Effect of body position on echocardiographic parameters in prairie rattlesnakes (Crotalus viridis)

Emily C. Vincent, Ryan Fries, Matthew C. Allender

Research output: Contribution to journalArticlepeer-review


Echocardiography is a noninvasive diagnostic tool that can provide instantaneous information about cardiac function, but it is uncommonly used by veterinarians to assess reptilian patients. Echocardiograms were performed on 14 clinically healthy, adult prairie rattlesnakes (Crotalus viridis), and cardiac measurements were taken in a horizontal and vertical position. Cardiac parameters including ventricular volume in systole and diastole, as well as the diameter of the left atrium, pulmonary artery, and paired left and right aortic arches were obtained. No evidence of cardiac disease was noted in any of the study animals. Males had a greater percentage of ventricular volume change (VVC) than females in the vertical position (P ¼ 0.043). The percentage of ventricular volume change was significantly lower in the horizontal compared with the vertical position (P ¼ 0.032) and was not different by sex. For the short-axis views, the right atrial diameter and short-axis ventricular area in diastole and systole were significantly smaller in snakes in the vertical compared with the horizontal position. This study is the first to obtain echocardiographic measurements in North American vipers and adds to the understanding of techniques used to evaluate the cardiac function of these species.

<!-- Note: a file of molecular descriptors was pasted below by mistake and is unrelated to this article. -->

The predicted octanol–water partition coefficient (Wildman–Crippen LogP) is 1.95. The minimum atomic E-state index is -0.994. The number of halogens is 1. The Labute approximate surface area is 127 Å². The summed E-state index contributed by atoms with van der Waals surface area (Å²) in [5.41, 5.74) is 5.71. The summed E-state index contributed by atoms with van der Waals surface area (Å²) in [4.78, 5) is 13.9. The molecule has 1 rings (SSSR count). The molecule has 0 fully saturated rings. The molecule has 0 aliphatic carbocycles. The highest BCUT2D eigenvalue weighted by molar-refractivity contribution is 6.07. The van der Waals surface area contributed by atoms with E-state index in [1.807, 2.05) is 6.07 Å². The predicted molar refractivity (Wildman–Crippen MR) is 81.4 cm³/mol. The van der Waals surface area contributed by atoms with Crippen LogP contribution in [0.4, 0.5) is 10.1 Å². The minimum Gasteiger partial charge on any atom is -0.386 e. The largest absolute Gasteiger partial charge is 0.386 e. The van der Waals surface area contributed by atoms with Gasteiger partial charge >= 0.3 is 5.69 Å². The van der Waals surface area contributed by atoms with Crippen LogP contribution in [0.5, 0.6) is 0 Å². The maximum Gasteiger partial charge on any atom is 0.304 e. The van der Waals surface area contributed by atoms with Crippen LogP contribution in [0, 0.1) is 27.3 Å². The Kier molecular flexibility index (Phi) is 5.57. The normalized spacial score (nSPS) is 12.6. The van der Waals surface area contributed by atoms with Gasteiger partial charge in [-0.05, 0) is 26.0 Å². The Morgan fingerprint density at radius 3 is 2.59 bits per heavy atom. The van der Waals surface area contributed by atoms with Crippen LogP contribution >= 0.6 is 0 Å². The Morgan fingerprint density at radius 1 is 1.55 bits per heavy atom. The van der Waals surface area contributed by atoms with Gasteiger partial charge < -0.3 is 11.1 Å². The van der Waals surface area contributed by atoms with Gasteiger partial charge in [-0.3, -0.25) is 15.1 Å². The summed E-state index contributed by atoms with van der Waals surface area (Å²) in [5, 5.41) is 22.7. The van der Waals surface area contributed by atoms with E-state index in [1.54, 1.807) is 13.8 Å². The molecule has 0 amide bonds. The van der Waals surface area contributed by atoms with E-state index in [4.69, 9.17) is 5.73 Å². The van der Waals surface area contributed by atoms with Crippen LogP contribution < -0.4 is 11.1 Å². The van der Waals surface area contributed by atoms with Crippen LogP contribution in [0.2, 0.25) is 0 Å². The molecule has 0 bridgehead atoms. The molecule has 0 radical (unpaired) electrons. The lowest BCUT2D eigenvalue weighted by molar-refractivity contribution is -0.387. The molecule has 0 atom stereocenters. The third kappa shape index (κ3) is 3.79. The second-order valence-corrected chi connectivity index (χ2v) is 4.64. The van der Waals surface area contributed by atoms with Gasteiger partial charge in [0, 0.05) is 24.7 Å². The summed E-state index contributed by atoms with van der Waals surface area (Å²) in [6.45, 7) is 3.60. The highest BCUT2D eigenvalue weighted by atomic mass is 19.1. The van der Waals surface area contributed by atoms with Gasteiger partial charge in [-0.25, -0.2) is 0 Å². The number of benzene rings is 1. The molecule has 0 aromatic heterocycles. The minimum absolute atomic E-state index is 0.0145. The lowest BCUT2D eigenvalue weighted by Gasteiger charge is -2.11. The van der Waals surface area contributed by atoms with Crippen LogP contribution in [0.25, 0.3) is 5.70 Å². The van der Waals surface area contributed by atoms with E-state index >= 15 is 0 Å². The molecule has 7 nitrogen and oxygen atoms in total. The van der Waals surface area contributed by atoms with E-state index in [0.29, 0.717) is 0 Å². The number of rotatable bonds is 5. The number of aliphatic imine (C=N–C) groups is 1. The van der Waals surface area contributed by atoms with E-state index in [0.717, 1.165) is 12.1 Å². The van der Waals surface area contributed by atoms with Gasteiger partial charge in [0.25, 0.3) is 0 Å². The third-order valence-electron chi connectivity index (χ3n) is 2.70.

Original languageEnglish (US)
Pages (from-to)742-748
Number of pages7
JournalJournal of Zoo and Wildlife Medicine
Issue number2
StatePublished - Jun 1 2021

ASJC Scopus subject areas

  • Animal Science and Zoology
  • veterinary(all)


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